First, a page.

Tanya Sen begins a new journey in life with a dip in Iceland’s geothermal spa — Blue Lagoon
A winter wonderland has always attracted me more than tropical beaches and Iceland has always been my dream destination. My husband Ayan and I went to Iceland in March and it was absolutely breathtaking. It’s just another planet. Glaciers, lava fields, rugged mountains, hot springs, thundering waterfalls, beautiful imposing fjords, ice caves and unique black sand beaches. And then of course, there’s the Blue Lagoon and the Aurora Borealis. Where else on earth can you experience all of this? It’s insanely exotic. For Ayan and me, there was nothing better than exploring this beautiful country as we started this new journey together. We did a road trip around the ring road for 10 days.
FIRE AND ICE
With volcanic and geothermal activity on one side and unending sheets of ice and glaciers on the other, Iceland is a country of stark contrasts. A land of fire and ice.
We did the Blue Lagoon geothermal spa — not very far from the international airport in Keflavik — on the first day of our trip. It’s a man-made lagoon that was formed in 1976 during the operation of a geothermal power plant, and it’s one of the 25 wonders of the world. Over the years, the thermal plant has been innovative in harnessing this gift of nature in developing different spa services and products.
The drive to Blue Lagoon itself is so beautiful and you just know there’s something magnificent waiting, set in the pure heart of Icelandic landscape.
We visited on a cold March day when there was still snow on the ground from the previous week’s heavy snowfall, so I wondered how warm we would be and was sceptical at the beginning.
On entry at Blue Lagoon, a wristband was provided, which needs to be swiped on entry; it acts as your charging band to pay for treatments and refreshments as well. We had got the comfort package ticket where they gave a complimentary towel and a drink.
It’s advisable to book tickets in advance as it is extremely unlikely that you would get an entry to the Blue Lagoon if you just turned up, as often tickets are sold out days and even weeks before.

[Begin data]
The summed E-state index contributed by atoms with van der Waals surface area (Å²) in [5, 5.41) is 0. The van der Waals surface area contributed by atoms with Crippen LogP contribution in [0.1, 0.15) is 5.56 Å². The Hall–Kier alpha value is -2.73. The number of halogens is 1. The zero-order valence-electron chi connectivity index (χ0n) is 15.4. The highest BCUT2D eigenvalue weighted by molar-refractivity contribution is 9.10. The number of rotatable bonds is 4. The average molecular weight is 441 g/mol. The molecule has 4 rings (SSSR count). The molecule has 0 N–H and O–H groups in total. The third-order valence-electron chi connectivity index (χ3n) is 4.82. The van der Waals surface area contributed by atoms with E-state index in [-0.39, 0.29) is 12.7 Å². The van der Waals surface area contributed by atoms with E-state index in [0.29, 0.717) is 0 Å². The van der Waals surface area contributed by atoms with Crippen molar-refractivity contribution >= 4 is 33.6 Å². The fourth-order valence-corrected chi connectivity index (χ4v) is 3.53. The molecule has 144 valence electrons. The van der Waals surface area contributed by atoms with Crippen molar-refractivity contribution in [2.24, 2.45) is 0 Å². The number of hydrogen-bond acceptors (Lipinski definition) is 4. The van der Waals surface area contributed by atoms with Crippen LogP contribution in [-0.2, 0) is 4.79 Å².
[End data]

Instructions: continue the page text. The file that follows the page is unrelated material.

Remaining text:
Once you walk into the lagoon, the sheer size and the steaming blue water in the chilliest of the weather leave you speechless. The water is always kept at a very relaxing temperature of 38 degrees Celsius and the sulphur content in the water gives it the most surreal milky blue colour. You will not feel cold in the water even if it has been snowing outside. The first few steps to get into the water was the hardest part, but once I was in, it was all worth it.
DREAM OF A SWIM
Swimming in the lagoon is an unreal experience — it feels like you’re in a dream! After a long flight, this felt like the best possible way to unwind and slowly get acclimatised to the weather.
There were silica packs and algae masks at the lagoon, which are rich in minerals and great for your skin. We tried the mud mask, which is supposed to nourish and enhance radiance. My skin never felt softer!
Next, we went to the swim-up bar in the extreme end of the pool, where you could buy drinks, such as beer and wine, Skyr smoothies (an Icelandic dessert-like yoghurt), soft drinks, water-resistant phone protectors and sunglasses. You swipe your wristbands to pay for the items. We enjoyed some chilled local beer.
Overall, it was an experience of a lifetime that we would definitely want to do again.
SURVIVING THE COLD
In Iceland the temperature isn’t really the issue. Throughout the trip it was around zero to minus four degree Celsius. The wind is brutal, hence wind protection is of utmost importance.
No amount of layering woollen clothes can help unless the outer layer can cut the wind out. We had a lot of trouble on the first two days. None of the gloves we carried were working simply because they were woollen and our hands kept freezing. Then we bought the wind-protecting ones and wore the woollen pairs underneath. It takes a while for the body to adjust to the cold, but we had the rest of the gear to keep us warm.
Tanya Sen is a singer who shuffles between Calcutta and Delhi
Pictures: Ayan Mitra